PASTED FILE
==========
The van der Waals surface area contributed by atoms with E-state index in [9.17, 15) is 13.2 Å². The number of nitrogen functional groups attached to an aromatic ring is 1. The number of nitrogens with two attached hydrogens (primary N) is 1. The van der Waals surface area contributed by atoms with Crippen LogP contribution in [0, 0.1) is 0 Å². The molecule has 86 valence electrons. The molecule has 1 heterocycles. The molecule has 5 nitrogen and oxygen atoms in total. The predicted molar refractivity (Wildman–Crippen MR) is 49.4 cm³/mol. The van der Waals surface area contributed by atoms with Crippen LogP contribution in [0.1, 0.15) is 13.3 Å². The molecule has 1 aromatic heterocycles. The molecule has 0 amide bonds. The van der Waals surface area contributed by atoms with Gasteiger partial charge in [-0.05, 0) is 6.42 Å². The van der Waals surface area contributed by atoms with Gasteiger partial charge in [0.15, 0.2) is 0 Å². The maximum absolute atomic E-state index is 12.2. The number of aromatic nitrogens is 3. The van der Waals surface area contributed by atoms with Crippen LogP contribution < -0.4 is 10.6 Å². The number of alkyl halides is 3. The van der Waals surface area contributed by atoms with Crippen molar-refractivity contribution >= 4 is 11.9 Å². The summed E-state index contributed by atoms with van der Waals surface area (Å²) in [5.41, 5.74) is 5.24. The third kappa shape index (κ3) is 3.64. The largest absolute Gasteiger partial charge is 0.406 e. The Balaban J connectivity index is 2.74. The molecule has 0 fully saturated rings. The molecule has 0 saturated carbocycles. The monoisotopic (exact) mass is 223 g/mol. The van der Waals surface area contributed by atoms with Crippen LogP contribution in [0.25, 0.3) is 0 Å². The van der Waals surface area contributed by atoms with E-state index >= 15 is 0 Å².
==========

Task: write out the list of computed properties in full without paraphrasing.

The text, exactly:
The van der Waals surface area contributed by atoms with E-state index in [9.17, 15) is 13.2 Å². The number of nitrogen functional groups attached to an aromatic ring is 1. The number of nitrogens with two attached hydrogens (primary N) is 1. The van der Waals surface area contributed by atoms with Crippen LogP contribution in [0, 0.1) is 0 Å². The molecule has 86 valence electrons. The molecule has 1 heterocycles. The molecule has 5 nitrogen and oxygen atoms in total. The predicted molar refractivity (Wildman–Crippen MR) is 49.4 cm³/mol. The van der Waals surface area contributed by atoms with Crippen LogP contribution in [0.1, 0.15) is 13.3 Å². The molecule has 1 aromatic heterocycles. The molecule has 0 amide bonds. The van der Waals surface area contributed by atoms with Gasteiger partial charge in [-0.05, 0) is 6.42 Å². The van der Waals surface area contributed by atoms with Gasteiger partial charge in [0.15, 0.2) is 0 Å². The maximum absolute atomic E-state index is 12.2. The number of aromatic nitrogens is 3. The van der Waals surface area contributed by atoms with Crippen LogP contribution < -0.4 is 10.6 Å². The number of alkyl halides is 3. The van der Waals surface area contributed by atoms with Crippen molar-refractivity contribution >= 4 is 11.9 Å². The summed E-state index contributed by atoms with van der Waals surface area (Å²) in [5.41, 5.74) is 5.24. The third kappa shape index (κ3) is 3.64. The largest absolute Gasteiger partial charge is 0.406 e. The Balaban J connectivity index is 2.74. The molecule has 0 fully saturated rings. The molecule has 0 saturated carbocycles. The monoisotopic (exact) mass is 223 g/mol. The van der Waals surface area contributed by atoms with Crippen LogP contribution in [0.25, 0.3) is 0 Å². The van der Waals surface area contributed by atoms with E-state index >= 15 is 0 Å².